On Sunday, I read Rixa's post, It's a water birth at home for Gisele Bunchen where at the end she mentioned the obsession of getting back to pre-baby weight. At the same time, yesterday's post about birth nudity was already scheduled and on my mind. The juxtaposition of the two posts in my head made me realize that I forgot to mention an important thing about birth photos: you see me naked.
Naked is not slimming. My arms aren't toned, my butt is round, my skin is stretched. I wondered how much of the uproar about my birth photos was about, "You're naked!" and how much resulted from our fat-phobic society which likes to assert, "I shouldn't have to see that. How disgusting!" or in kinder terms, "Your birth pictures challenge my views of what a sexually-active 20-something-year old, white, college-educated, middle class, American woman should look like."
Well, according to the radio advertisements I hear, she's not supposed to look like this:
What? No abs? Stretchmarks?! That's not what I saw on the cover of People!
Last week in my Taking it from the Top post, a couple of women commented concern about pulling down to breastfeed while sporting large breasts. I commented,
Large breasted women have quite the catch-22. If you have a smaller waist, then your breasts are extra-sexualized, and if you have a thicker waist, then your entire body is considered "disgusting." Our culture needs to get over both the sexualization of the breast and the fat-hate.
If you follow the breastfeeding-related tweets on Twitter, you'll notice a pretty regular pattern: people complaining about "fat" women breastfeeding in public. Sometimes they are ridiculous enough to assert, "I wouldn't mind breastfeeding in public if the mom was HOT." Excuse me?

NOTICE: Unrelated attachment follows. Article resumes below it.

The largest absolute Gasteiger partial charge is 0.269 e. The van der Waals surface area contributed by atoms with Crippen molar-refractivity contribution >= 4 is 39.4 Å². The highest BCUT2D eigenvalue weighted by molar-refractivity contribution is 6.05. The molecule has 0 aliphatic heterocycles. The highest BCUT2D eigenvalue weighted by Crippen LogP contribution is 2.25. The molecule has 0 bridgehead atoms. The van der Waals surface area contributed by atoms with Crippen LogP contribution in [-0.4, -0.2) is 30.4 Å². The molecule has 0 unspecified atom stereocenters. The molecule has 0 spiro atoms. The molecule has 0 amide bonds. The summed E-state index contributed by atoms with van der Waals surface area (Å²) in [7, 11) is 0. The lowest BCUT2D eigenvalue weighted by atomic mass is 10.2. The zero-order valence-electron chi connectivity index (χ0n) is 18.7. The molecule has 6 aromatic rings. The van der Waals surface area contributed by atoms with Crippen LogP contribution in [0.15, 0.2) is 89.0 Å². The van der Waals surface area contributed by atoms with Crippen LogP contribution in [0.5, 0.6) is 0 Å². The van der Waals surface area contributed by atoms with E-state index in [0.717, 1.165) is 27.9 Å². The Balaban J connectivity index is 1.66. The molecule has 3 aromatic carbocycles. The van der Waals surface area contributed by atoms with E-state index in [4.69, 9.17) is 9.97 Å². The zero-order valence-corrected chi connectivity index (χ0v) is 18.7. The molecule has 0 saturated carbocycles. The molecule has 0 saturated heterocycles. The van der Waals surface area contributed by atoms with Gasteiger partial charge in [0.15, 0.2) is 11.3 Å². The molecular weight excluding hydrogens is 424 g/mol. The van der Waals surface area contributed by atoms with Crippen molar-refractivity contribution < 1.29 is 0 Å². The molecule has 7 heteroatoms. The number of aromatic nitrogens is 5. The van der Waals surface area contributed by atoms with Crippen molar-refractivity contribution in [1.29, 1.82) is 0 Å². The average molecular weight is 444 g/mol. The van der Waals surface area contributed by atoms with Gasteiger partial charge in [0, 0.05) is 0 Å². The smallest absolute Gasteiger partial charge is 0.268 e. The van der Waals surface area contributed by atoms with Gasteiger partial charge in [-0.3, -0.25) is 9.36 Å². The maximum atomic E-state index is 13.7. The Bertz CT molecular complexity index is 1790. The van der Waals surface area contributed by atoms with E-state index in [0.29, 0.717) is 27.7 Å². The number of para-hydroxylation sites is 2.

How sexualized is the woman's body? Very. A friend of mine once pointed out to me that our bodies are so sexualized that even listing the body parts of a woman is erotic. Try it: back away from the computer, close your eyes, and list off things like hair, lips, breasts, hips, thighs, legs. Now do it while associating those body parts with men. Which time was more neutral to you? Which was more sexual?
I'm not the thinnest woman out there, I know. And pregnancy emphasizes that in my body. Even last Saturday when I posted my belly shot, I thought to myself, "Wow, my face looks rounder than normal." And I was a little self-conscious. Of course, when your body doubles your blood supply to support a baby and when you don't do your hair that day (it makes a big difference) then it's expected. And normal. I have a round face.
I'm not immune to looking at myself and thinking, "fat," but I am trying to act as if I am immune for Margaret's sake. So often we both hear, "Margaret looks just like you!" and I don't want her to think, "If I look just like Mom, then are those things she doesn't like about her body the same in my body? Should I not like that part of me?" When I look at Margaret, I see her round belly and her chunky legs and arms and I know some people might think she's too "fat" already. But when I see her, I see that she's perfect. Even if she is "fat" when she's 10 or 14 or 20 or 50, she'll still be perfect to me. I think that's how God thinks of us too. He's never repulsed by our bodies- they are in His image. Why are we repulsed by them? Why are we ashamed of them?
So to add another reason why I think birth and breastfeeding images are important in our society: we need to see what we look like. Without photoshop, without airbrushes, without mockery, without sex, without repulsion, without shame.
Also, see the blog, The Shape of a Mother, for a collection of pictures of mothers from all walks of life. There are even categories for women who've had multiples, surgery scars and others.